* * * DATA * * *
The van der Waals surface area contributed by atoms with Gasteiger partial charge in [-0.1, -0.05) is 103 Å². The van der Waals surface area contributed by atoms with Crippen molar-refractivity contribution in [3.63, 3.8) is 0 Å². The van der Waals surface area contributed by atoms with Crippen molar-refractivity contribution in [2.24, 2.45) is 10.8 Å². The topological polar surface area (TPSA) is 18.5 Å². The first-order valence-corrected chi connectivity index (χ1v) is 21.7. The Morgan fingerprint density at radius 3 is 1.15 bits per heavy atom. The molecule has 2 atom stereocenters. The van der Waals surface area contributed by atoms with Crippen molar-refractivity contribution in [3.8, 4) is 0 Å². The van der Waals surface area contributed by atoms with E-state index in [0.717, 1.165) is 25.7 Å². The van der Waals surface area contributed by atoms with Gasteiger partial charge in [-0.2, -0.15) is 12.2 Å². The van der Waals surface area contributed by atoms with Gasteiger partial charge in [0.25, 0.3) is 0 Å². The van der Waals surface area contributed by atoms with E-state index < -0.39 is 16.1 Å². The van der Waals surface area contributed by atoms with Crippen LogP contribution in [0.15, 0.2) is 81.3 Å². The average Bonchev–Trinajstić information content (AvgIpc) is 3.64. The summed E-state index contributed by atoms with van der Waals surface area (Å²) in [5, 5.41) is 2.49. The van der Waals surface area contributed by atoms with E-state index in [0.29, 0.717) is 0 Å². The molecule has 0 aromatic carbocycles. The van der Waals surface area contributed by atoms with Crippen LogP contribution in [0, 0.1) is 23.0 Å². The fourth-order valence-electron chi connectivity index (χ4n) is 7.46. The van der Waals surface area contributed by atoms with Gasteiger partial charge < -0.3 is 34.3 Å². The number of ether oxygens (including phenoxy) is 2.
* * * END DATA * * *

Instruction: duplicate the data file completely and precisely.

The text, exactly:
The van der Waals surface area contributed by atoms with Gasteiger partial charge in [-0.1, -0.05) is 103 Å². The van der Waals surface area contributed by atoms with Crippen molar-refractivity contribution in [3.63, 3.8) is 0 Å². The van der Waals surface area contributed by atoms with Crippen molar-refractivity contribution in [2.24, 2.45) is 10.8 Å². The topological polar surface area (TPSA) is 18.5 Å². The first-order valence-corrected chi connectivity index (χ1v) is 21.7. The Morgan fingerprint density at radius 3 is 1.15 bits per heavy atom. The molecule has 2 atom stereocenters. The van der Waals surface area contributed by atoms with Crippen molar-refractivity contribution in [3.8, 4) is 0 Å². The van der Waals surface area contributed by atoms with E-state index in [0.717, 1.165) is 25.7 Å². The van der Waals surface area contributed by atoms with Gasteiger partial charge in [-0.2, -0.15) is 12.2 Å². The van der Waals surface area contributed by atoms with Gasteiger partial charge in [0.25, 0.3) is 0 Å². The van der Waals surface area contributed by atoms with E-state index < -0.39 is 16.1 Å². The van der Waals surface area contributed by atoms with Crippen LogP contribution in [0.15, 0.2) is 81.3 Å². The average Bonchev–Trinajstić information content (AvgIpc) is 3.64. The summed E-state index contributed by atoms with van der Waals surface area (Å²) in [5, 5.41) is 2.49. The van der Waals surface area contributed by atoms with E-state index in [0.29, 0.717) is 0 Å². The molecule has 0 aromatic carbocycles. The van der Waals surface area contributed by atoms with Crippen LogP contribution in [0, 0.1) is 23.0 Å². The fourth-order valence-electron chi connectivity index (χ4n) is 7.46. The van der Waals surface area contributed by atoms with Gasteiger partial charge < -0.3 is 34.3 Å². The number of ether oxygens (including phenoxy) is 2.